Forecasts and market analysis based on price assessments from Fastmarkets MB and Fastmarkets AMM

Change font size:   

February 2016 | Base Metals

Commodity prices: A 100-year history

Your comment has been submitted and will appear once approved by the editor.

Thank you.
Your email has been sent. Thank you.

Go to the homepage.
Email article

All fields are compulsory

  • Please enter a maximum of 5 recipients. Use ; to separate more than one email address.

Email the editor

All fields are compulsory

Add Your Comment

All comments are subject to editorial review

Comments There are currently no comments to display for this article.

We take a longer-term look at base metals and crude oil to see just how prices now compare in real terms to those over the last 100 years.

In putting together this article, we have used our own historic data, as well as that available from other sources, in order to create such long-term pricing histories. All prices have been rebased to 2015 price levels, using historic US inflation figures.

As can be seen in the charts, all of the base metals, as well as oil, are now trading at prices below their long-term real averages seen since 1915. Some look particularly cheap – aluminium and nickel for example are significantly below their long-term real average prices.

Long-term prices (real terms, 2015$/tonne)

Long-term prices (real terms, 2015$/tonne)

Long-term oil prices (real terms, 2015$/bbl)

Economic theory would generally have it that this is what should be expected. In real terms, prices of goods are generally expected to head down eventually. This is due to improved efficiency through technological advance, and through substitution and supply increases should prices increase too much.

Certainly we have historical examples of this, the changing story of aluminium being particularly well-known. For the unfamiliar, the metal used to be so expensive that Napoleon III possessed an aluminium cutlery set for the use of special guests (undeserving guests had to make do with silver). The Washington Monument meanwhile, completed in 1884, was adorned with an apex made of aluminium, still present today, in order to demonstrate the USA’s growing wealth and industrial might.

Technological advance of course soon turned aluminium into the everyday metal it is now, used in a wide variety of applications from beverage cans to automotive parts.

Oil and nickel throw up other, more recent examples of "human ingenuity" in response to rising prices. We speak of fracking and the development of the shale oil industry in the case of oil, and the wider use of lower-grade ores and development of the nickel-pig iron industry in the case of nickel.

Looking to the future as well, there has long been speculation that advances in the production of carbon fibre and other composite materials will do away with much of the steel industry. A technological leap in titanium production would likewise have a dramatic impact.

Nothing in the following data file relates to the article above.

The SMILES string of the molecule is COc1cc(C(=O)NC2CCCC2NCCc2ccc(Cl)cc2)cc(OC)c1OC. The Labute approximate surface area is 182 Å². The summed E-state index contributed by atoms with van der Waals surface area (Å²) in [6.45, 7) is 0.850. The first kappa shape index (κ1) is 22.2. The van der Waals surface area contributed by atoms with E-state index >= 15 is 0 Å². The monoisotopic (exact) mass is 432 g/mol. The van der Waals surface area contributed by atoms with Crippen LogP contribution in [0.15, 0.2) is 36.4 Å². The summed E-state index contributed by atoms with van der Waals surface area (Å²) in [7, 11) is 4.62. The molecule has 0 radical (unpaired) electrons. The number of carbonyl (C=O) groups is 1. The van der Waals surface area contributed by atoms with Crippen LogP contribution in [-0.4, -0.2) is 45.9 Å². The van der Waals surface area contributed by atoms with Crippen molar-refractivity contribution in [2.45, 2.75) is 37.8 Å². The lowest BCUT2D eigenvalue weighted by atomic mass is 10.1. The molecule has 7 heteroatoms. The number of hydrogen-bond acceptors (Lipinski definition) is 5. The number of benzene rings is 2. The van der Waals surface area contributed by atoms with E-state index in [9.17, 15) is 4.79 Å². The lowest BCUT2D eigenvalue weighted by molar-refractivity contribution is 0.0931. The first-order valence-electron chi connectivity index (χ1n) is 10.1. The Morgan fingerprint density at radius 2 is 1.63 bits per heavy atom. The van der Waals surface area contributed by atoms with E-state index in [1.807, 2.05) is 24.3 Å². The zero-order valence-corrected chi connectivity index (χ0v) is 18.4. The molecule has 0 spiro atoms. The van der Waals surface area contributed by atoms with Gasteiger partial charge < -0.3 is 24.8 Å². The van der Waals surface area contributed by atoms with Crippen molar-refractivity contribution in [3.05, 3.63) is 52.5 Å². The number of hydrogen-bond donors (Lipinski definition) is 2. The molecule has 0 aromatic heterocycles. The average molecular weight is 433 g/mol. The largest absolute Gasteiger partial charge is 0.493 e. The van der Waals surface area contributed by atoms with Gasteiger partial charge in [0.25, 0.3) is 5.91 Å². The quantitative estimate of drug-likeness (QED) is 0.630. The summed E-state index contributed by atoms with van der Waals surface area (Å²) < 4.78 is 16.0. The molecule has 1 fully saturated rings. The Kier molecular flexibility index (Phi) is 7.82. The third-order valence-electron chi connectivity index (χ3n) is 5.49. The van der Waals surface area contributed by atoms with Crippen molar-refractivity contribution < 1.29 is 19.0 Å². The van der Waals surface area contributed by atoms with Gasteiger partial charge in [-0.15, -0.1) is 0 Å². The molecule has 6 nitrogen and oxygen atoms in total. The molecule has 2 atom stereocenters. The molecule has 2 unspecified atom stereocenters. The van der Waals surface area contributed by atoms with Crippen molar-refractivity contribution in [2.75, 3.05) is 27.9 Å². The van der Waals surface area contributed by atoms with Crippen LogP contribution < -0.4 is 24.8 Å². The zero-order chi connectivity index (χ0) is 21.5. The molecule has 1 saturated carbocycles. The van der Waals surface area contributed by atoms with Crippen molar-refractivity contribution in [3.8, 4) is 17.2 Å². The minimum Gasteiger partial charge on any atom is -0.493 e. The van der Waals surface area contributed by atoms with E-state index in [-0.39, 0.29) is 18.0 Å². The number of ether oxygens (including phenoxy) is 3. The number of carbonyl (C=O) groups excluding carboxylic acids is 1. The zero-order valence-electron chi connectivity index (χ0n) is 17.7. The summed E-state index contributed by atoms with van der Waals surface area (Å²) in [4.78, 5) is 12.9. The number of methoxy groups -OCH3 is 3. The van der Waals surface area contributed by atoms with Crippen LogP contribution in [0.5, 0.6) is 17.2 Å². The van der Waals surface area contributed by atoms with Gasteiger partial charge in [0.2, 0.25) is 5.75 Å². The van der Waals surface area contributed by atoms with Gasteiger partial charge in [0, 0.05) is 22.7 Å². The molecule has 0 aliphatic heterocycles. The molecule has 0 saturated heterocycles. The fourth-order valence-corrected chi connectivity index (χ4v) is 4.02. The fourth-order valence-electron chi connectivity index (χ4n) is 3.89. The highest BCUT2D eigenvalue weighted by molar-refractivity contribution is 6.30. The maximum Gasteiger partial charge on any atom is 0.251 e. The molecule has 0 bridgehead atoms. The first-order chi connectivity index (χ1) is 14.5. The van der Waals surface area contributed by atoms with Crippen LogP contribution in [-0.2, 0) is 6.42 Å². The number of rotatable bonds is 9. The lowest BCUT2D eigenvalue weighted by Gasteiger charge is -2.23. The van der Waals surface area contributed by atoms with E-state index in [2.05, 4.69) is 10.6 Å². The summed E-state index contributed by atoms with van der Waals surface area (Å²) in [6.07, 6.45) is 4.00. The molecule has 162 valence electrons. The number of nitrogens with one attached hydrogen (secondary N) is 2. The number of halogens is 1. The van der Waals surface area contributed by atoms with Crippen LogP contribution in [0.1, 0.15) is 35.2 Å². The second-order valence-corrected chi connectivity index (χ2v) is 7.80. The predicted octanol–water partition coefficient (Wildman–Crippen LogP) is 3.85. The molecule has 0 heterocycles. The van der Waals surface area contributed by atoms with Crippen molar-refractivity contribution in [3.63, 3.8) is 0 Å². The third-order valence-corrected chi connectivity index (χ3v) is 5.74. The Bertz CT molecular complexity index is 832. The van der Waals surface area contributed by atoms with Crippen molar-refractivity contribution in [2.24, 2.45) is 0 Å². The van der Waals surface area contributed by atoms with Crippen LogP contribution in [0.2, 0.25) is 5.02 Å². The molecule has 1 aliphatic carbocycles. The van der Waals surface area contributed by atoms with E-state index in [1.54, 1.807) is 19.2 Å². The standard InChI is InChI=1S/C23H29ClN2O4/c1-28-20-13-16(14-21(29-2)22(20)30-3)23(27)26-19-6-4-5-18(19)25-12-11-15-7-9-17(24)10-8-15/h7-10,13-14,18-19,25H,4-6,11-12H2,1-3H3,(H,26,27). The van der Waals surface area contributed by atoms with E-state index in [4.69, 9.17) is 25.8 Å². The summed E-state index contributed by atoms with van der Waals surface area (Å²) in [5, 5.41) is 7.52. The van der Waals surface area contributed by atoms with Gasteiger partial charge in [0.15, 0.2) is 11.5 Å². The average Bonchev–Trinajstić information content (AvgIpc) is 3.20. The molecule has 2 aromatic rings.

Economists, not typically known for the accuracy of their projections but certainly their confidence, have even placed money on real prices falling over the long term.

During the 1960s and 1970s for example, rising commodity prices brought out renewed Malthusian fears regarding the planet’s resources, impending shortages and mass starvation.

One such pessimist, biologist and author of ‘The Population Bomb’, Paul Ehrlich, agreed to enter into a bet with the economist Julian Simon in 1980, who argued that the prices of any five commodities chosen by Ehrlich (in the end, he chose chromium, copper, nickel, tin, and tungsten) would be lower in real terms once 1990 arrived.

In the end, Simon won the bet comfortably with real prices for all five commodities falling. As he predicted, and used as the title for his own book, human ingenuity was "the ultimate resource".

But the reality of history shows that the argument is far from clear cut. Analysing the data in our charts, we find that, during any given 10-year period, real prices have fallen just as often as they have increased. Indeed, there is no notable and overriding downward trend in the charts above. Perhaps Simon just got lucky with his timing.

With this information, is there anything that can be said about the direction of prices over the coming years?

Given that all of the commodities discussed here are now trading at real prices below their long-term historic averages, it would certainly be a brave economist that made the same bet as Simon did in 1980.

At the same time, previous large jumps in prices can be explained – the post-war economic boom in Europe, the oil price shocks of the 1970s, and most recently the rapid economic development of China.

What, if anything, is the next big story? If there isn’t one, demand could take much longer than usual to catch up with the vast expansion in supply created to feed the Chinese economic boom.

The only certainty is that nothing is permanent in commodity markets. This is as true when prices are relatively low, as they are today, as when they are high.

And, just as the cure for high prices is the high prices themselves, so the reverse is true. With losses mounting and announcements of capacity shutdowns increasing, albeit slowly, the cure for the low prices being seen today are the low prices themselves.

Robert Cartman
Metal Bulletin Research